In flight from the tame familiarity of home in Bombay, a twenty-six-year-old cricket journalist chucks his job and arrives in Guyana, a forgotten colonial society of raw, mesmerizing beauty. Amid beautiful, decaying wooden houses in Georgetown, on coastal sugarcane plantations, and in the dark rainforest interior scavenged by diamond hunters, he grows absorbed with the fantastic possibilities of this new place where descendants of the enslaved and indentured have made a new world. Ultimately, to fulfill his purpose, he prepares to mount an adventure of his own. His journey takes him beyond Guyanese borders, and his companion will be the feisty, wild-haired Jan.
In this dazzling novel, propelled by a singularly forceful voice, Rahul Bhattacharya captures the heady adventures of travel, the overheated restlessness of youth, and the paradoxes of searching for life's meaning in the escape from home.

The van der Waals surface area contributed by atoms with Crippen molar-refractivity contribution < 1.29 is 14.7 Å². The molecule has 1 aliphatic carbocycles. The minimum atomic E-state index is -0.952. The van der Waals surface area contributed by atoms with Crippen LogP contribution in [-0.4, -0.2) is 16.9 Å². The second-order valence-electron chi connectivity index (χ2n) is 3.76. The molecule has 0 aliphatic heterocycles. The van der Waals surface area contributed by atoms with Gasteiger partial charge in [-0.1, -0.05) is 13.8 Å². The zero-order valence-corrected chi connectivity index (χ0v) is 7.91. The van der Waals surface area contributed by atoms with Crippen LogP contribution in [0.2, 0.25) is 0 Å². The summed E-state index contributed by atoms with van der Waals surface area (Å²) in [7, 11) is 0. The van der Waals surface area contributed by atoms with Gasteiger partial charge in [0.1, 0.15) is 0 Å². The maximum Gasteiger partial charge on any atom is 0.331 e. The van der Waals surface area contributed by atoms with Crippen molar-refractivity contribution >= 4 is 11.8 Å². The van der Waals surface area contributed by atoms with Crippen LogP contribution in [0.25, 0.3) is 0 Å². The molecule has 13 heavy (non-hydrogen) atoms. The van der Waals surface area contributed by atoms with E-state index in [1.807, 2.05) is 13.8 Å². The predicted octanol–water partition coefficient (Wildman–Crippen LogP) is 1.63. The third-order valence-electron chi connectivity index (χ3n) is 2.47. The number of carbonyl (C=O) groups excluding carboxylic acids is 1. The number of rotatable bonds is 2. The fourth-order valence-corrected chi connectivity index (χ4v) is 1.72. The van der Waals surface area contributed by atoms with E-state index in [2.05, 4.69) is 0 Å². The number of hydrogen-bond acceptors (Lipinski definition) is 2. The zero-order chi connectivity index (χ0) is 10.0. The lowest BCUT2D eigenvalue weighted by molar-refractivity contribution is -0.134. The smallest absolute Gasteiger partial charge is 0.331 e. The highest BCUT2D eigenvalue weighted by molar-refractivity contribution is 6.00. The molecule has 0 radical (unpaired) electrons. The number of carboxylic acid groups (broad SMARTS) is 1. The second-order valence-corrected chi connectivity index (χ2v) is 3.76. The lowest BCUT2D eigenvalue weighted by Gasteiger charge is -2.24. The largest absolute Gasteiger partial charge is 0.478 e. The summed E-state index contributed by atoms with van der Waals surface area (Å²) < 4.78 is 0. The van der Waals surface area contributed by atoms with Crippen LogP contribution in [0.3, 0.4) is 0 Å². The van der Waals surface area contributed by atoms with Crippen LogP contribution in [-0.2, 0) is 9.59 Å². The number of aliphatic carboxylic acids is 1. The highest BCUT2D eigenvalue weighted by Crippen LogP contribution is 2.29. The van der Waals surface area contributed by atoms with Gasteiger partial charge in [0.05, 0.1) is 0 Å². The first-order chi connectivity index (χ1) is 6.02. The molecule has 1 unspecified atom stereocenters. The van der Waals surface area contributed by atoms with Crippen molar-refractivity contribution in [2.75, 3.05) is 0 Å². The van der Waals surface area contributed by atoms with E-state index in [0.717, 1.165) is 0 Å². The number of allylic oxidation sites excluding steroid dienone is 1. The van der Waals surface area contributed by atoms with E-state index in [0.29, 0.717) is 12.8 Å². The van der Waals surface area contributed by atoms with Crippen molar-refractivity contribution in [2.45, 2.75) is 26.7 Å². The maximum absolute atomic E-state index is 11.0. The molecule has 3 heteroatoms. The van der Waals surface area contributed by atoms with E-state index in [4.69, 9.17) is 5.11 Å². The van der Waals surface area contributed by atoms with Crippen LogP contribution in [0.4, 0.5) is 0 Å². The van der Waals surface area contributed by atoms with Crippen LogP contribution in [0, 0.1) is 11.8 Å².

The Sly Company of People Who Care is the winner of the 2012 Royal Society of Literature Ondaatje Prize and the 2011 Hindu Literary Prize. It was shortlisted for 2011 The Man Asian Literary Prize and the 2012 Commonwealth Book Prize, and was selected as a Kansas City Star Best Fiction Book of the Year and a Kirkus Best Fiction Book of the Year.
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Born in 1979, Rahul Bhattacharya is the author of the cricket-tour book Pundits from Pakistan, which was voted one of the Ten Best Cricket Books of all time in The Wisden Cricketer (London). He lives in Delhi, India. The Sly Company of People Who Care is his first novel.Excerpt. © Reprinted by permission. All rights reserved.: